Gary Snyder began his career in the 1950s as a noted member of the “Beat Generation,” though he has since explored a wide range of social and spiritual matters in both poetry and prose. Snyder’s work blends physical reality and precise observations of nature with inner insight received primarily through the practice of Zen Buddhism. While Snyder has gained attention as a spokesman for the preservation of the natural world and its earth-conscious cultures, he is not simply a “back-to-nature” poet with a facile message. In American Poetry in the Twentieth Century, Kenneth Rexroth observed that although Snyder proposes “a new ethic, a new esthetic, [and] a new life style,” he is also “an accomplished technician who has learned from the poetry of several languages and who has developed a sure and flexible style capable of handling any material he wishes.” According to Charles Altieri in Enlarging the Temple: New Directions in American Poetry during the 1960s, Snyder’s achievement “is a considerable one. Judged simply in aesthetic terms, according to norms of precision, intelligence, imaginative play, and moments of deep resonance, he easily ranks among the best poets of his generation. Moreover, he manages to provide a fresh perspective on metaphysical themes, which he makes relevant and compelling.”

Snyder’s emphasis on metaphysics and his celebration of the natural order remove his work from the general tenor of Beat writing—and in fact Snyder is also identified as a poet of the San Francisco Renaissance along with Jack Spicer, Robert Duncan and Robin Blaser. Snyder has looked to the Orient and to the beliefs of American Indians for positive responses to the world, and he has tempered his studies with stints of hard physical labor as a logger and trail builder. Altieri believed that Snyder’s “articulation of a possible religious faith” independent of Western culture has greatly enhanced his popularity. In his study of the poet, Bob Steuding described how Snyder’s accessible style, drawn from the examples of Japanese haiku and Chinese verse, “has created a new kind of poetry that is direct, concrete, non-Romantic, and ecological. . . . Snyder’s work will be remembered in its own right as the example of a new direction taken in American literature.” Nation contributor Richard Tillinghast wrote: “In Snyder the stuff of the world ‘content’—has always shone with a wonderful sense of earthiness and health. He has always had things to tell us, experiences to relate, a set of values to expound. . . . He has influenced a generation.”

Snyder was born in San Francisco and raised on small farms in Washington state and Oregon. Because he lived close to nature from earliest childhood, Snyder was distressed at a young age by the wanton destruction of the Pacific Northwestern forests, and he began to study and respect the Indian cultures that offered a more harmonious relationship with nature. Snyder went to public schools in Seattle and Portland, and he augmented his education by reading about Indian lore and pioneer adventures. Wild regions continued to fascinate him as he matured; he became an expert mountain climber and learned back-country survival techniques. A visit to the Seattle Art Museum introduced him to Chinese landscape painting, and he developed an interest in the Orient as an example of a high civilization that had maintained its bonds to nature. After high school Snyder divided his time between studies at Reed College—and later Indiana University and the University of California-Berkeley—and work as a lumberjack, trail maker, and firewatcher in the deep woods. The balance between physical labor and intellectual pursuits informs his earliest writing. In the autumn of 1952 Snyder moved to the San Francisco Bay area in order to study Oriental languages at Berkeley.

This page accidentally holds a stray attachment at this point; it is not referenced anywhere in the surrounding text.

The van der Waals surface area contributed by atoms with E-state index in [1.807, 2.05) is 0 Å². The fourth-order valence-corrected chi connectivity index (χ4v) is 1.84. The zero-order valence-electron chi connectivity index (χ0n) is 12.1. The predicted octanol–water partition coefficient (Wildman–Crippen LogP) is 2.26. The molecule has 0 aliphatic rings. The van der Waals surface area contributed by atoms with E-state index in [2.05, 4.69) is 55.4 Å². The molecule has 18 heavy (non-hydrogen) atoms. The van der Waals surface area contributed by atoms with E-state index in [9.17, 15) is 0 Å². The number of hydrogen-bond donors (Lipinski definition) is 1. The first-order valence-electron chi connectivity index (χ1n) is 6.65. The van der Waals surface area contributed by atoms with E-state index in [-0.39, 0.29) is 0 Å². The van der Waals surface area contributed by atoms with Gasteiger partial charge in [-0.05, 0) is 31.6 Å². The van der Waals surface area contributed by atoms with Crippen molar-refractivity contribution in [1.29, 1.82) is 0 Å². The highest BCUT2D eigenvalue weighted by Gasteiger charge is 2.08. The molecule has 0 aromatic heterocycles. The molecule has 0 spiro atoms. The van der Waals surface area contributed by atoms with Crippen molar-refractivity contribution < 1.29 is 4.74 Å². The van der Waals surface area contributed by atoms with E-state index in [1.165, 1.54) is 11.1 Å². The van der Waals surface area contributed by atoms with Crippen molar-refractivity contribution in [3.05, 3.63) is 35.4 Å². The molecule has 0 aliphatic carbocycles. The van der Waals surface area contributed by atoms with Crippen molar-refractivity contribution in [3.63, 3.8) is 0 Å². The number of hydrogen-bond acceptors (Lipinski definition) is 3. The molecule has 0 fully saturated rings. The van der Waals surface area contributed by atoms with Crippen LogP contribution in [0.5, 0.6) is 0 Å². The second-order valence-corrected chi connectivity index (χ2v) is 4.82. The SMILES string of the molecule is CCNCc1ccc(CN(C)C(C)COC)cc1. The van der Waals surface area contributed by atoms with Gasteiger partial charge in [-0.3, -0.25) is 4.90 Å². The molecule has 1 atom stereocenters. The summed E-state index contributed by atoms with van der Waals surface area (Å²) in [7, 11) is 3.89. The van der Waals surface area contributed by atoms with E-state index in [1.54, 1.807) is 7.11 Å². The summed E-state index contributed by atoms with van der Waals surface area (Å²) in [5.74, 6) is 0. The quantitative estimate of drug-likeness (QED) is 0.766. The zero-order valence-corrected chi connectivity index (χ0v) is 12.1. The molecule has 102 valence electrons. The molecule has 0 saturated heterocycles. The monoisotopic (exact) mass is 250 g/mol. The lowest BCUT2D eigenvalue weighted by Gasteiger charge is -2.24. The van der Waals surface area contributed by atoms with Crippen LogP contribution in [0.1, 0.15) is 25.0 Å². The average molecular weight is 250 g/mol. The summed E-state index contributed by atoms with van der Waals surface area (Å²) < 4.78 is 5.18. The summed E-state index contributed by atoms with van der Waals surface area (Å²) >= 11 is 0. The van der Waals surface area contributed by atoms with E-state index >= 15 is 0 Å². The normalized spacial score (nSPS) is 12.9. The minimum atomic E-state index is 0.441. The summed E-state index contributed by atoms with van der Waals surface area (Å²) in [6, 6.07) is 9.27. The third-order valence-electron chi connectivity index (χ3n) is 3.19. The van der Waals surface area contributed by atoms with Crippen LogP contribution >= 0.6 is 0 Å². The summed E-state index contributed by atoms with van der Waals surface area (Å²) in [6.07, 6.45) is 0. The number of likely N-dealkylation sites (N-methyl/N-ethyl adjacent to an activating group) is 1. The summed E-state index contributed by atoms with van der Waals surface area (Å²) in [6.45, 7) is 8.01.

He was already immersed in Zen Buddhism and had begun to write poetry about his work in the wilderness. He became part of a community of writers, including Philip Whalen, Allen Ginsberg, and Jack Kerouac, who were soon heralded as the forerunners of a counterculture revolution in literature. The literary fame of the Beat Generation was launched with a poetry reading in October of 1955 at San Francisco’s Six Gallery. While it is Ginsberg’s poem “Howl” that is best remembered from that evening, Snyder also read his poem “The Berry Feast.”

If Snyder was influenced by his Beat contemporaries, he also exerted an influence on them. Kerouac modeled his character Japhy Ryder in The Dharma Bums on Snyder, and the poet encouraged his friends to take an interest in Eastern philosophy as an antidote to the ills of the West. Just as the Beats were gaining nation-wide notoriety, Snyder moved to Japan in 1956 on a scholarship from the First Zen Institute of America. He remained abroad almost continuously for the next twelve years. Part of that time he lived in an ashram and devoted himself to strenuous Zen study and meditation. He also travelled extensively, visiting India and Indonesia, and even venturing as far as Istanbul on an oil tanker, the Sappa Creek. His first two poetry collections, Riprap (1959) and Myths & Texts (1960), are miniature narratives capturing Snyder’s travels and life working in the natural world; they also represent a vigorous attempt to achieve freedom from the “establishment” mores of urban America. After returning to the United States, Snyder built his own house—along the Yuba River in the northern Sierra NevadaMountains—where he has lived since.